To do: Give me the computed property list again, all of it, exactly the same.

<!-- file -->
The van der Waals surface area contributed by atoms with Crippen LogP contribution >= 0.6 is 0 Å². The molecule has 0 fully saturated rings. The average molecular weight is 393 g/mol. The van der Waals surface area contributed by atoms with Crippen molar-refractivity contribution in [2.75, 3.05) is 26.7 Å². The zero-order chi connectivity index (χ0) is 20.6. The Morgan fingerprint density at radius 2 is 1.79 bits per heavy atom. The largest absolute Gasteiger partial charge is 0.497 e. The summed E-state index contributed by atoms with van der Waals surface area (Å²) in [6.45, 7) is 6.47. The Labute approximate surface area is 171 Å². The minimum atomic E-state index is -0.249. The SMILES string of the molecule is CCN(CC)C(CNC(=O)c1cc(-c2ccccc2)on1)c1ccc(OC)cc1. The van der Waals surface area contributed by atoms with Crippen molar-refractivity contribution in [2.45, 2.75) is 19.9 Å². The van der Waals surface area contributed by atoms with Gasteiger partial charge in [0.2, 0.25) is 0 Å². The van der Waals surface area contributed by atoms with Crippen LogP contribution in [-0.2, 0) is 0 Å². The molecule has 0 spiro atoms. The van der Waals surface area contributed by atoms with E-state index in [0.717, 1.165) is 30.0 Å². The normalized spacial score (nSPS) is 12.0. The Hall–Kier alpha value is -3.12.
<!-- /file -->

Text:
The van der Waals surface area contributed by atoms with Crippen LogP contribution >= 0.6 is 0 Å². The molecule has 0 fully saturated rings. The average molecular weight is 393 g/mol. The van der Waals surface area contributed by atoms with Crippen molar-refractivity contribution in [2.75, 3.05) is 26.7 Å². The zero-order chi connectivity index (χ0) is 20.6. The Morgan fingerprint density at radius 2 is 1.79 bits per heavy atom. The largest absolute Gasteiger partial charge is 0.497 e. The summed E-state index contributed by atoms with van der Waals surface area (Å²) in [6.45, 7) is 6.47. The Labute approximate surface area is 171 Å². The minimum atomic E-state index is -0.249. The SMILES string of the molecule is CCN(CC)C(CNC(=O)c1cc(-c2ccccc2)on1)c1ccc(OC)cc1. The van der Waals surface area contributed by atoms with Crippen molar-refractivity contribution in [2.45, 2.75) is 19.9 Å². The van der Waals surface area contributed by atoms with Gasteiger partial charge in [0.2, 0.25) is 0 Å². The van der Waals surface area contributed by atoms with Crippen LogP contribution in [-0.2, 0) is 0 Å². The molecule has 0 spiro atoms. The van der Waals surface area contributed by atoms with E-state index in [0.717, 1.165) is 30.0 Å². The normalized spacial score (nSPS) is 12.0. The Hall–Kier alpha value is -3.12.